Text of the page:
The Original Macintosh:    70 of 124 
Saving Lives
Author: Andy Hertzfeld
Date: August 1983
Characters: Steve Jobs, Larry Kenyon
Topics: Software Design, Inspiration
Summary: Steve wants us to make the Macintosh boot faster

We always thought of the Macintosh as a fast computer, since its 68000 microprocessor was effectively 10 times faster than an Apple II, but our Achilles heel was the floppy disk. We had limited RAM, so it was often necessary to load data from the floppy, but there we were no faster than an Apple II. Once we had real applications going, it was clear the floppy disk was going to be a significant bottleneck.

One of the things that bothered Steve Jobs the most was the time that it took to boot when the Mac was first powered on. It could take a couple of minutes, or even more, to test memory, initialize the operating system, and load the Finder. One afternoon, Steve came up with an original way to motivate us to make it faster.

Larry Kenyon was the engineer working on the disk driver and file system. Steve came into his cubicle and started to exhort him. "The Macintosh boots too slowly. You've got to make it faster!"

Larry started to explain about some of the places where he thought that he could improve things, but Steve wasn't interested. He continued, "You know, I've been thinking about it. How many people are going to be using the Macintosh? A million? No, more than that. In a few years, I bet five million people will be booting up their Macintoshes at least once a day."

"Well, let's say you can shave 10 seconds off of the boot time. Multiply that by five million users and thats 50 million seconds, every single day. Over a year, that's probably dozens of lifetimes. So if you make it boot ten seconds faster, you've saved a dozen lives. That's really worth it, don't you think?"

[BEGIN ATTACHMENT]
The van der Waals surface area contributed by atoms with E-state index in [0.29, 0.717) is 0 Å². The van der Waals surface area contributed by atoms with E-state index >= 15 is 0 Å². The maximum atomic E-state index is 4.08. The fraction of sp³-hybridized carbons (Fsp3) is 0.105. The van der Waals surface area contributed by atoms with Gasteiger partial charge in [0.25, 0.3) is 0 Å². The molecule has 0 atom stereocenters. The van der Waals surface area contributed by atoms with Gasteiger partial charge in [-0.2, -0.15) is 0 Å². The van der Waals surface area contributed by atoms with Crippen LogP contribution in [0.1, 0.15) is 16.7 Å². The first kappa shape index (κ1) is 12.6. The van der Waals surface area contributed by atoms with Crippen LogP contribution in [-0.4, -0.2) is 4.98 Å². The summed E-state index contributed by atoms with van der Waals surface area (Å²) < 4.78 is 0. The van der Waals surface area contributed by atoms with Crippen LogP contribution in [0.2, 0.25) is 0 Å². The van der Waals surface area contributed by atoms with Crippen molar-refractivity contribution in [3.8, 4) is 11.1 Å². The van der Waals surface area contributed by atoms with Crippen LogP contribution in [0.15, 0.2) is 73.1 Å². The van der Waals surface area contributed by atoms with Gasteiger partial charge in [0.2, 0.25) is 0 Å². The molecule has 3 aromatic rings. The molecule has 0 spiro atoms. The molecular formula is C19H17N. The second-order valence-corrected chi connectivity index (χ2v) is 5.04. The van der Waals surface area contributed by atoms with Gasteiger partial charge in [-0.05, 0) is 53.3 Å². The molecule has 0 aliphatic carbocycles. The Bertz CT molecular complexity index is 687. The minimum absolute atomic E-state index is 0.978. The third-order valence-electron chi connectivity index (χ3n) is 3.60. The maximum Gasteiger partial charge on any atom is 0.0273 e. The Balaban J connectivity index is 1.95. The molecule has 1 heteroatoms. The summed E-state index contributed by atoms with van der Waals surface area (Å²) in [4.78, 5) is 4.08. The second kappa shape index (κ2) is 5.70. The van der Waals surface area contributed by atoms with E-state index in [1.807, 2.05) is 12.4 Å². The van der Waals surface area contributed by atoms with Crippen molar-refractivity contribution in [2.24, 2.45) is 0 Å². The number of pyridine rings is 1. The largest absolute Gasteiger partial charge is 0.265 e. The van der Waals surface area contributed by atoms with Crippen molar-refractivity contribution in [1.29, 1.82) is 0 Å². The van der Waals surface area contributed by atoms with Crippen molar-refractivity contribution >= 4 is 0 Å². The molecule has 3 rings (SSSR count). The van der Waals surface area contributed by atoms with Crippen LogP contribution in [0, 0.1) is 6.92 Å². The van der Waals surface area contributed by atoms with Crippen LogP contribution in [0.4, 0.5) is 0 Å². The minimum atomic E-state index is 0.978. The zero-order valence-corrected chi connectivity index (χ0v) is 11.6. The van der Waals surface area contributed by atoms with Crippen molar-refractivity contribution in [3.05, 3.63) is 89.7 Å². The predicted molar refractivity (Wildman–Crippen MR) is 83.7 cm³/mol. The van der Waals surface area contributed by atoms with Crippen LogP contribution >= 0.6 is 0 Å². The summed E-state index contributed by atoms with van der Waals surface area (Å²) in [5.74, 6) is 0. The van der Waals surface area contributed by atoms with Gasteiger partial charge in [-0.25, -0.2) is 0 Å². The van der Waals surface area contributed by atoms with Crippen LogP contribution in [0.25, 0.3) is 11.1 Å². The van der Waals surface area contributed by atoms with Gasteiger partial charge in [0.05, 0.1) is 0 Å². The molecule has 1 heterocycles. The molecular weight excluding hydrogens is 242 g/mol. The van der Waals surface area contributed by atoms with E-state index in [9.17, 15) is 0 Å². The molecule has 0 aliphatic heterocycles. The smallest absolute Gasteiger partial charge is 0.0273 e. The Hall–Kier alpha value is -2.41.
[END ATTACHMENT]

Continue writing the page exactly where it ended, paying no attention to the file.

We were pretty motivated to make the software go as fast as we could anyway, so I'm not sure if this pitch had much effect, but we thought it was pretty humorous, and we did manage to shave more than ten seconds off the boot time over the next couple of months.

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This story was used in Cringely's Triumph of the Nerds.
One thing Mac folks comment on when I demo my old "128K" Mac is how fast it boots. There's a pause before the beep because there's 2 megs of RAM to test, but then smiley Mac, a swish from the Micah hard disk and the Finder is open in 2 seconds. The old Finder is small and the system is largely in ROM. As functions accreted over time, booting got slower and s-l-o-w-e-r till it takes 3 to 5 minutes for OS 9 to boot. I notice each rev of OS X boots faster than the one before. I detect Steve's influence.
I noticed too how quickly my Mac Plus' boot... super fast. It's amazing how much is in ROM! OS 9 was a beast in the end and I just couldn't stand how slow it booted. Henry is right about X - it goes quicker with every single revision (even on older Macs) and on my new 'book it's great. Keep it up guys! I still long for the simpler days sometimes, though!
A nice 'clean' install on my old Mac LCIII was fast to boot (so long as you weren't doing appletalk networking on a busy network, where the process of finding a free address was tediously slow). The problem for me was all the extra Extensions and Control Panels that I had installed that turned the boot process into a tea-making event!
My Commodore 64 boots faster than my Mac SE. Take that Apple! LOL